In 1989 Fashion Quarterly magazine predicted the emergence of a distinctive local style. The removal of industry protection and import restrictions in the later half of the 1980s had caused enormous upheaval to the fashion manufacturing industry and change was inevitable. That change came from the small independent designers who stepped up to replace the progressively defunct mass producers with niche manufacturing. Established labels such as Zambesi and Workshop made the running and were followed by newer players such as Karen Walker and Kate Sylvester. 

Ten years after the Fashion Quarterly prediction, that distinctive New Zealand style went to Fashion Weeks in Sydney and then London where it was received with acclaim. This was a pivotal moment not just for our fashion industry but importantly for this story of the colour black.

Designs by Zambesi, NOM*d and WORLD at London Fashion Week, 1999.

The "dark, edgy and intellectual" descriptors that were used by the media in Sydney to praise New Zealand design came to define our fashion style. When the designs of Zambesi, WORLD, NOM*d and Karen Walker, the so called 'New Zealand Four' showed to acclaim in London, it came to also define our view of ourselves. Until now black had been a colour at fashion’s whim, sometimes in and sometimes out; now it was signalled as a defining colour of New Zealandness and gained a place independent of fashion fluctuations and dictates from abroad. The avant garde of designers who showed in London and at Australian Fashion Weeks gave us confidence in our own voice. Emerging designers such as James Dobson and students at the fashion colleges now had role models of international standing in their midst to emulate and respond to.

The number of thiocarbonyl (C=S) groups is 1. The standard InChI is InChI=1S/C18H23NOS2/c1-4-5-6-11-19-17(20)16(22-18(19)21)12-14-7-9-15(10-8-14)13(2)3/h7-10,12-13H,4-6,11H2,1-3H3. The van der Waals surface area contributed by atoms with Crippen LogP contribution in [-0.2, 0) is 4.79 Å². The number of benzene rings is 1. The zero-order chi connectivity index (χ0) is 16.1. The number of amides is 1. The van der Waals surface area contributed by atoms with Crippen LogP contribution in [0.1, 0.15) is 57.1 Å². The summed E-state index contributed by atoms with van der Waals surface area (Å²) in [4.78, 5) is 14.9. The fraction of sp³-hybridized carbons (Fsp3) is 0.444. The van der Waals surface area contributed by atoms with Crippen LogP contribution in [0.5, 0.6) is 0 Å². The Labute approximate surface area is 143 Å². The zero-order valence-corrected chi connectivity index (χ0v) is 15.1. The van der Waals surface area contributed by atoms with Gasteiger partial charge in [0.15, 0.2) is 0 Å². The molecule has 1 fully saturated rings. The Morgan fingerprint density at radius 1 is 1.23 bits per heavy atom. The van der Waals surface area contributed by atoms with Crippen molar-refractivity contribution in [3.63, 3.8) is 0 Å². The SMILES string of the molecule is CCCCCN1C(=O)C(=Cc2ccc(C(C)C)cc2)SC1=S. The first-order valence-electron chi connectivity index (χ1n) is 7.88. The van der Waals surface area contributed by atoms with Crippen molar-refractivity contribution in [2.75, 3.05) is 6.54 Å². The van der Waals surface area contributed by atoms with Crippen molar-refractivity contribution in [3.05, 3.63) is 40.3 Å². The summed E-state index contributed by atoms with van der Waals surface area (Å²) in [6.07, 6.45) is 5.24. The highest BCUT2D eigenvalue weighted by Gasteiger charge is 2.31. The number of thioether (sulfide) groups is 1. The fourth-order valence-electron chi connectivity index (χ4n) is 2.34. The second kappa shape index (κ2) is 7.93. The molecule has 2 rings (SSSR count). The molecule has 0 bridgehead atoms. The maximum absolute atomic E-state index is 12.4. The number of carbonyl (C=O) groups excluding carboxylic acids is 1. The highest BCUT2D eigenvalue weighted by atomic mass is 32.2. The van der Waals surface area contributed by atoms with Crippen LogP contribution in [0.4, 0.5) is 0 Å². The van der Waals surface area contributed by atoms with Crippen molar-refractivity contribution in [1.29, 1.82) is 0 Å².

Garments by Jimmy D with a screenprint by Andrew McLeod, 2010. Photo by Aaron K.

Simultaneously, black was also being adopted by others to define our identity. As the new millennium dawned most sporting codes were adopting the black moniker and livery; our cricketers became the Black Caps and our hockey players the Black Sticks. The use of black escalated as it was deliberately chosen to promote anything that required a uniquely New Zealand identity. Tourism NZ and Creative NZ logos were rendered in black and our indigenous vodka, 42 Below, had black branding. We had begun to paint ourselves black and we were coming to own it. 

In any crowded place it is obvious at a glance how black we have become, not just a black accent but a head-to-toe statement. Are there some innate characteristics that we possess that make this a comfortable fit? Looking at what we wear and what we have worn can reveal much about our society, about developments in technology, our place in the world and the evolution of our cultural identity. Our clothes provide a window through which we can view our history; seeing it not in the grand events of our history but in the personal experiences of a life. The stories and garments in this exhibition prompt us to consider why we choose to wear black. 

Our Kiwiana speaks of an unpretentious nature in the black singlet and gumboots. Our uniforms and regalia speak of our conformist tendencies and our deference to authority, while our music expresses our nonconformity in lo-fi. Our sporting uniforms speak of our vigour and a necessary aggressiveness striving to be noticed on the world stage. The garments that have become fashion icons speak of our edgy but easy style. Black has many meanings but when we choose what we wear which do we fit? 

Text by Doris de Pont. Banner image of David and Seon wearing Zambesi, 2016. Image © Marissa Findlay. 

Published April 2020